Maximize Your Dead Time For a New Approach To Life 

When I have dead time, also known as downtime in my life, I tend to turn to my phone. Twitter, Facebook, Instagram… sometimes I just pop bubbles or fling angry birds at piggies.

I realize that’s probably not the best use of my time, but I haven’t put much thought or effort into being productive with the 5 minutes here and 10 minutes there that I have in life.

Truthfully, for me, the dead time has significantly decreased. I’m no longer stuck in the office or lounge waiting for the final patient of the day to be ready to leave the recovery room. I don’t commute to work. My phone tends to have more battery life at the end of the day than it ever has!

Dr. Peter Kim, on the other hand, knows what it is to live and die in L.A. traffic. He takes OB call. It’s important for him to make the most of those minutes where there’s not a whole lot going on.

This post was originally published on his site, Passive Income MD.

Maximize Your Dead Time For a New Approach To Life

 

I’ll be totally honest with you. I’ve struggled with poor time management skills most of my life. Planners never seemed to work because I was horrible at keeping them up-to-date. Those online project management programs that “automatically” track time, projects, and tasks? I’ve tried them all with no effect.

The result was that there just wasn’t extra time to pursue anything else and the concept of side hustles didn’t seem practical or even possible either.

 

 

I’m assuming others have felt that as well. We’re so busy occupied by our professional and family lives. For some of us, we feel compelled to change our situation, but time seems so limited. Again, that’s how I felt.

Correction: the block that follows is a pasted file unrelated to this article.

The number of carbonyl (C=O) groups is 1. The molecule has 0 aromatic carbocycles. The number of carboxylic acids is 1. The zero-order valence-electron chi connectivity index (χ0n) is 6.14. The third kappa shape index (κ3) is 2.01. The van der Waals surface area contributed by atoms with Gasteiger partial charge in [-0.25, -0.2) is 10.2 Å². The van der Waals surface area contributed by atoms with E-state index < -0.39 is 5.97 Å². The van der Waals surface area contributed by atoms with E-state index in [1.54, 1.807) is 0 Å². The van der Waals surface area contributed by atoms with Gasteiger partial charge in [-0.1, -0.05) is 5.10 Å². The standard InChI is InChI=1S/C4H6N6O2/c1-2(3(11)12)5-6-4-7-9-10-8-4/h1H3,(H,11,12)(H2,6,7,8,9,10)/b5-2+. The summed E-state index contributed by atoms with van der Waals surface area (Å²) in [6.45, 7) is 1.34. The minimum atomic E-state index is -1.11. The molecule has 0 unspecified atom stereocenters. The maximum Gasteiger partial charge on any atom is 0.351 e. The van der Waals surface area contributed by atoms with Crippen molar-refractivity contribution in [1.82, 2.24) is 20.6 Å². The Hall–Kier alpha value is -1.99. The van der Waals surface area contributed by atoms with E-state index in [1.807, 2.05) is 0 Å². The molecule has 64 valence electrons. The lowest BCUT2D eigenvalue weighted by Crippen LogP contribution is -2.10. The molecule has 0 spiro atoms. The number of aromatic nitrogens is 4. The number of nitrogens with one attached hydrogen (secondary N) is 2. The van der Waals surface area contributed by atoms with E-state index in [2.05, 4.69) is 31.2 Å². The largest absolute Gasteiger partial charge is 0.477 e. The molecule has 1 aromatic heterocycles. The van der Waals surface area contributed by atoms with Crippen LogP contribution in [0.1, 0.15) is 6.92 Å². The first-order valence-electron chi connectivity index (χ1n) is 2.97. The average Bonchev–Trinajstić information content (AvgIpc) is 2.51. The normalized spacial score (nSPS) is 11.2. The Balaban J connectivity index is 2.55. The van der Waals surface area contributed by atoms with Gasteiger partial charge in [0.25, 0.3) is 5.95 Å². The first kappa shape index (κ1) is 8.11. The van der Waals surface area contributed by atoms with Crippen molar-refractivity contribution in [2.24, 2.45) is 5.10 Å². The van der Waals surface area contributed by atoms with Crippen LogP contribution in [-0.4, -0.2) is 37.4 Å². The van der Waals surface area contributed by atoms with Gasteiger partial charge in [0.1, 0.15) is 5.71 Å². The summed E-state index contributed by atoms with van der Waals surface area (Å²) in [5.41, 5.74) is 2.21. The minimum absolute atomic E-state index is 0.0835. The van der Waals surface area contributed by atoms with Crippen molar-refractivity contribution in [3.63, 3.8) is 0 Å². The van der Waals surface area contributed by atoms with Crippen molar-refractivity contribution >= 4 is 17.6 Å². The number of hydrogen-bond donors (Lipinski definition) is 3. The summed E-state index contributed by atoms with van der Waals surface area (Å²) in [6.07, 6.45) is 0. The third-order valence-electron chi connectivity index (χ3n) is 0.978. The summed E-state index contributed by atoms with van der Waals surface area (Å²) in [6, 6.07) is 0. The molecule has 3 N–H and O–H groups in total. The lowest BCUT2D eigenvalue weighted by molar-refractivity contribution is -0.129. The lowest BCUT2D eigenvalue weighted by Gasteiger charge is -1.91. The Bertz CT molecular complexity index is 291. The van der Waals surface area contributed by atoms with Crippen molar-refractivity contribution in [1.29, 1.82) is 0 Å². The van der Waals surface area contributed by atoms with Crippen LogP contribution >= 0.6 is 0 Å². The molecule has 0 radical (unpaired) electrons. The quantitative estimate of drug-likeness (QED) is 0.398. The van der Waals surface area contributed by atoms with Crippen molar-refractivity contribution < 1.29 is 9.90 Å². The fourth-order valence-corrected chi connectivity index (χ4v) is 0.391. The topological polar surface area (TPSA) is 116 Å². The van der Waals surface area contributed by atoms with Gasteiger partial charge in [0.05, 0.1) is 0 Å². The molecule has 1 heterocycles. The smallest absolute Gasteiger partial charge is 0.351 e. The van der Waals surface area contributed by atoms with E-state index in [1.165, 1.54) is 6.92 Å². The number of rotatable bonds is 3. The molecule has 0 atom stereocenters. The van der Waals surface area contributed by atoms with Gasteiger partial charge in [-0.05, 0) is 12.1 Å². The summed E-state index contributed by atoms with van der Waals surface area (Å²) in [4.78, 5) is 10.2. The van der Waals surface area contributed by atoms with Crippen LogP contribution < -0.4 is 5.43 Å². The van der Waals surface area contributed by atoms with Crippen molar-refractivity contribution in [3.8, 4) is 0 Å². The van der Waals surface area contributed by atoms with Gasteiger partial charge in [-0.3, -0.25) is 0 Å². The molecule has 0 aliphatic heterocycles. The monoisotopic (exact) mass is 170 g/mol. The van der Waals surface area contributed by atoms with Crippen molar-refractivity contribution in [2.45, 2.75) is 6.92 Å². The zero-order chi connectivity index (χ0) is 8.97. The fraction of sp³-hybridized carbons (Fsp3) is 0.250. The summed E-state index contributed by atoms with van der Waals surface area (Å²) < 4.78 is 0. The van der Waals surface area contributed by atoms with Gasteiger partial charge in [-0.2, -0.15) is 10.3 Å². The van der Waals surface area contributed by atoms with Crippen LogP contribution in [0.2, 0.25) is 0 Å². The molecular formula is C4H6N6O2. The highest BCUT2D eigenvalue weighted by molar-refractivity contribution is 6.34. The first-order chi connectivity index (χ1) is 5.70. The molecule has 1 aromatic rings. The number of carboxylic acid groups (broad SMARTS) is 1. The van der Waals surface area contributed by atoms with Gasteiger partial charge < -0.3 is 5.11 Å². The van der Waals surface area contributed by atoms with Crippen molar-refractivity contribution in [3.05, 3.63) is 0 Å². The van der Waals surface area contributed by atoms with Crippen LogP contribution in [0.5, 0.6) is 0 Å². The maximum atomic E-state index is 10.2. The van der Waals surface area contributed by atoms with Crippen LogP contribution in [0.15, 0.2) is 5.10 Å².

Staring at Clocks

Net Time vs. Dead Time

 

Eventually, I caught drift of the notion that time is your most valuable resource

What that meant was that instead of focusing on net income, I realized I should be focusing on net time—the free time I have after obligations and doing things I don’t enjoy.

That’s when things started changing for me. I started trimming unnecessary activities and low-value time killers by outsourcing help or eliminating those activities altogether.

It helped me to find the time to devote to different side hustles like investing in real estate.

That started to work well, but when I wanted to take time management to the next level, I found ways to make better use of the time I didn’t want to trim.

Examples of net time are things like exercising, commuting, walking my dogs, sitting in line for coffee, or even playing golf.

 

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No Extra Time vs. Dead Time

 

If you’re my friend on Instagram, you’ve seen that I attended a Tony Robbins event in the recent past. Lots of awesome takeaways that I’ll be slowly sharing over time.

But one powerful concept that they mentioned was the concept of utilizing N.E.T. time (or No Extra Time).

The concept is that if you wanna optimize your time, you can use what might be considered wasted time and educate yourself in those moments. It doesn’t take any extra time out of your day to do these things but you’re able to squeeze so much more out of the same hour.

How do you do that? Well, you can read, listen, or interact. Perhaps you’re commuting in the subway, you can read a book or blogs. Maybe while you’re walking your dog, you can listen to a podcast or audiobook. Perhaps when commuting, you can hop on a call with someone you’re trying to learn from like a mentor or friend (or again listen to podcasts/audiobooks).

Some say you should simply sleep less to gain more time; however, I’m a big advocate of good sleep.

I think most people know how much time they need. My ideal is seven hours although I can get by pretty well on six. If I get a solid interrupted seven hours, I feel ready to take on the world.